Tuesday, August 13, 2013

Don't drink, don't smoke, what do you do? (Rock Star)

I had scheduled another dispatch from SUMMER SCHOOL for today’s blog entry, and planned on analyzing Jackie Collins’s Rock Star (another book from DFW’s Literary Analysis: Prose Fiction syllabus). But I find myself not really having enough to say about the novel to carry an entire post. Rock Star is not very good, but then again it’s not exactly bad enough to really tear into with any amount of gleefully eviscerating snark. (Or maybe that’s just a reflection of the mood I’m in, given current conditions at work and a low ebb of energy in between one very busy weekend and another.)

I’d never read any Jackie Collins before, but it was my understanding that her novels had a reputation as enticingly salacious trash. Maybe Rock Star is an outlier, but I was fairly underwhelmed. It’s clearly trying to be risque, but in the safest, tamest possible ways. I find myself in a critical dilemma: do I say that the only people I can imagine finding this novel exhilarating and transgressive would be bored, dead-inside suburban housewives from the booniest parts of the heartland, OR do I reject that stereotype as so absurd as to be non-existent in reality, and therefore say I can’t imagine a single soul on the planet finding this exhilarating and transgressive?

The title is a bit of a misnomer, as the story (such as it is) really centers on three different rock stars: Kris, an English bloke who combines natural charisma and musical talent with a drive to be the biggest act in the world; Rafealla, a biracial beauty who grows up in France and England and stumbles into a singing career after a string of failed romances; and Bobby, an African-American who goes from child-star has-been to soul legend. Kris never does drugs, though he does have lots of sex, although after an early shotgun marriage (which he later gets out of when she cheats on him) he always insists on using protection with his partners. Rafealla also never does drugs, and has a fair amount of sex but is a serial monogamist at least. Bobby does do drugs and drinks a lot too, and is presumably having lots of magically consequence-free sex, and at one point is beaten by a rival so badly that he goes blind, although it turns out to be a psychosomatic blindness which goes away when most conducive to the plot. At the end of the book, Bobby ends up happily married to his personal assistant and Kris and Rafealla are making romantic overtures toward their own happy ending together. It’s unrealistic soap opera gussied up as even more unrealistic glamour-porn, although “porn” does feel like too strong a word for something that seems like it could have been dreamed up by a twelve-year-old girl (particularly one who had never met a person with a British accent or a black person, ever, but that may be neither here nor there).

The book is set on the occasion of a private command concert being performed by the three main characters, as they all owe favors to the sleazy rich villain. The bulk of the story is a sequence of flashbacks showing how all three rock stars grew up and launched their careers and became who they are today, and then someone tries to rob the sleazy rich villain and the rock stars get embroiled in a hostage situation, and then they get out of it, and then the aforementioned wedding and flirtations take place in an epilogue. Throughout, no character feels an emotion without Collins bald-faced stating what it is, and no one ever shows an iota of complexity in their personality. The main characters are basically decent people who want to be successful musicians, and everyone else is either a cartoonishly selfish obstacle or a helpful plot device. Almost no one on any page acts or speaks like a living, breathing human being. It’s escapism, obviously, and therefore shouldn’t necessarily be beholden to rigorous standards of realism, but at a certain point it goes well beyond wish-fulfillment and into a kind of brain-dead reverie which is almost fascinating in and of itself.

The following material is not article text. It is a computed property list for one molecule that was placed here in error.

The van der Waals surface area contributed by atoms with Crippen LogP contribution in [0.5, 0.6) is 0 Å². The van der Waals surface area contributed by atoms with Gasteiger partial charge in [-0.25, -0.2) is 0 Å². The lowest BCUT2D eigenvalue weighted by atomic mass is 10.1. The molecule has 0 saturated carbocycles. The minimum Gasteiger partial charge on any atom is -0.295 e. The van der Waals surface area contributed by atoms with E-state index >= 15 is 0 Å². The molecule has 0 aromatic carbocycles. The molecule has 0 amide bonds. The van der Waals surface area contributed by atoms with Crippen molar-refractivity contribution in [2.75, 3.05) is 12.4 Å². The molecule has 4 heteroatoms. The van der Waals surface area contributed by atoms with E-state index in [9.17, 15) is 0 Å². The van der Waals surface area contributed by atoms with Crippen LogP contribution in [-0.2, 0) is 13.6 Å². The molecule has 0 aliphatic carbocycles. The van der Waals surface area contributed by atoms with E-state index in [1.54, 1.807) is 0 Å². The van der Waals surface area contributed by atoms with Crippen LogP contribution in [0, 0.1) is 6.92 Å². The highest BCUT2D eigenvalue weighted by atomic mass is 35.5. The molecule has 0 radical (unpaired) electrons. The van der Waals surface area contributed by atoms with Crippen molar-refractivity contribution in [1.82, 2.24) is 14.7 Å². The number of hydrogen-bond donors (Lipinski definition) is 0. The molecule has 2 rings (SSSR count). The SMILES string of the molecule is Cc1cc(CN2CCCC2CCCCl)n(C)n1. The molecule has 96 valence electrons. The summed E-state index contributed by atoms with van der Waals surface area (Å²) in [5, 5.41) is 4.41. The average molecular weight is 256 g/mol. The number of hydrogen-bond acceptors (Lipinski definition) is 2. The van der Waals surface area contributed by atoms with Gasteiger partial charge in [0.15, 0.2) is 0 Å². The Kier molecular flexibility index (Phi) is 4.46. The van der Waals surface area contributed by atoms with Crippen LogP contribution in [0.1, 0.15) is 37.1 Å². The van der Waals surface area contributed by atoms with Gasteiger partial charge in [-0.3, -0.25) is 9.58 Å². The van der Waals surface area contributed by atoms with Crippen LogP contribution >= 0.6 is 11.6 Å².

Maybe allowances must be made for the fact that Rock Star came out in 1988, during the Just Say No era, nearly a full decade before Behind the Music taught all of us that there is no high road in the entertainment world and everybody, regardless of intentions, eventually ends up in the patented Nightmare Descent Into Booze and Pills and Trouble With the Law. As an early attempt to peel back the curtain and demonstrate what life would be like for the princes and princesses of the rock and roll universe, it’s a cute artifact. Not least because there are several passages in which Kris compares himself to his idol Mick Jagger and wonders if he still wants to try hauling his own aging carcass around on tour when he’s that old. Again, this was 25 years ago. Just sayin’.

Moves like jagger? What’s a jagger?

OK, so, dumb book, dumber even than I expected. And somehow I squeezed a post out of it, how about that! Tomorrow, back to the more familiar environs of my obsessive wheelhouse(s).

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